Sunday, June 12, 2011

C-section Caps Cost Lives and Money

I was appalled to read this story in the Express this morning, "Op Cutbacks Put Mothers At Risk". 
In it, Lucy Johnston writes:  "The Sunday Express has learned a growing number of health authorities have said they will not cover the cost of caesareans if they exceed the national average of 23 per cent. They will instead pay only the rate for a normal delivery, which means hospitals could lose up to £1,300 each time."

And I couldn't agree more with some of the comments quoted in the report:

"Nick Morris, a top consultant obstetrician, said: “This could put the lives of mothers and babies at risk. Financial considerations should not be allowed to interfere with clinical judgment.

"Professor Sabaratnam Arulkumaran, former ­president of the Royal College Obstetricians and Gynaecologists said: “It is wrong to set these ­targets without recognising that one reason caesarean sections are on the increase is because we are dealing with more complex cases such as obese women who develop problems and then need an op to deliver their child."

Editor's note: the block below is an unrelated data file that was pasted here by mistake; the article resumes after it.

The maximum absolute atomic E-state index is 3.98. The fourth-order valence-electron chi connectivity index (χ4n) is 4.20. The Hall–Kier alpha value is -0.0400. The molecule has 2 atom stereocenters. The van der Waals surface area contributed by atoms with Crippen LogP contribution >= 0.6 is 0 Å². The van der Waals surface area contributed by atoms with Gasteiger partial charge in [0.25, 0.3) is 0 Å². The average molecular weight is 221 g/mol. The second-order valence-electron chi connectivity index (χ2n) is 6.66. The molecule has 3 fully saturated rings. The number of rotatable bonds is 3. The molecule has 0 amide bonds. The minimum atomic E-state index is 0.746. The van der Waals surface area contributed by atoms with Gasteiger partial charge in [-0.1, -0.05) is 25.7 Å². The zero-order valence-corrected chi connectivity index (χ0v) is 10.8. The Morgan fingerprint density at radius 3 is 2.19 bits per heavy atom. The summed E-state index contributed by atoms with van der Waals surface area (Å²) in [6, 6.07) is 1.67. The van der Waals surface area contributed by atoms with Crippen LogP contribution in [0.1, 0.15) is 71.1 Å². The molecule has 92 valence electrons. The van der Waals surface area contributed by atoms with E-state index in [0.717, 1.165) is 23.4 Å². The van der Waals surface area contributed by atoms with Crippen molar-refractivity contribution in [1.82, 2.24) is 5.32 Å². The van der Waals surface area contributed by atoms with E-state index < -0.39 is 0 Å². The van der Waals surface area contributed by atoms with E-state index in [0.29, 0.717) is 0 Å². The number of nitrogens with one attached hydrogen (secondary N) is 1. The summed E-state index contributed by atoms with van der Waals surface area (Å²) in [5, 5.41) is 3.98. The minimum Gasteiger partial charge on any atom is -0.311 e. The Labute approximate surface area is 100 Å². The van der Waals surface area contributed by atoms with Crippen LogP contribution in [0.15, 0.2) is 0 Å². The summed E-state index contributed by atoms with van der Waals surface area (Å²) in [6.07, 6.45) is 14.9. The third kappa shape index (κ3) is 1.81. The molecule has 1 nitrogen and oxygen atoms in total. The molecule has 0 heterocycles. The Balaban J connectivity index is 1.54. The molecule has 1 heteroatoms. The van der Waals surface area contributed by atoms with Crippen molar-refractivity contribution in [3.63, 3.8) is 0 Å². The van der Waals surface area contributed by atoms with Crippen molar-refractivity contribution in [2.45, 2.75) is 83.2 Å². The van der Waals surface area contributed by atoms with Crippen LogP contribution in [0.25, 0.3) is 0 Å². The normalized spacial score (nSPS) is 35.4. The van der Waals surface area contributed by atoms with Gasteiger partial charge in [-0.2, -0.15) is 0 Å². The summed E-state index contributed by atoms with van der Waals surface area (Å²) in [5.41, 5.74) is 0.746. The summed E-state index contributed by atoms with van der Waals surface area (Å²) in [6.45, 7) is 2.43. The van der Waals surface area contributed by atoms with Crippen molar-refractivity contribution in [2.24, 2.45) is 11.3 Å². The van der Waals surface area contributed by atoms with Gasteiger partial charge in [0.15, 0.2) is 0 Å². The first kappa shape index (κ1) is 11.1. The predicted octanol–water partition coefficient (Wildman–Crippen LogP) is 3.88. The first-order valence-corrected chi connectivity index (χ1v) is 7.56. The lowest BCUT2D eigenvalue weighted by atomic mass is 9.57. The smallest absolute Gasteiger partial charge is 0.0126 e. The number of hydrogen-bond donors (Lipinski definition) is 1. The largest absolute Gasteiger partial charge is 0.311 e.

This is the comment I added to the article:

"This is exactly what I've been warning for years - there is an unhealthy obsession with 'cesarean rates', and it is endangering the lives of mothers and babies. In terms of cost, you only need to look at the NHS Litigation Authority figures to see how much we end up spending (hundreds of millions of pounds) trying to avoid and delay life-saving c-sections. This 'national average' 23% target is a disgrace."

Where is it happening?

According to the report, this target of achieving a 23% cesarean rate in its hospitals (despite there being NO evidence-based research that indicates 23% as an optimum rate) has already been announced by primary care trusts in Surrey, Kent and Sussex, and now NHS South West London is adopting the same approach.

When, oh when, will this obsession with the ''cesarean rate'' number be eclipsed by a more healthy obsession with gathering high quality data on different cesarean types, and ensuring that women have healthy and satisfactory (read: live, healthy baby and mother) birth outcomes?

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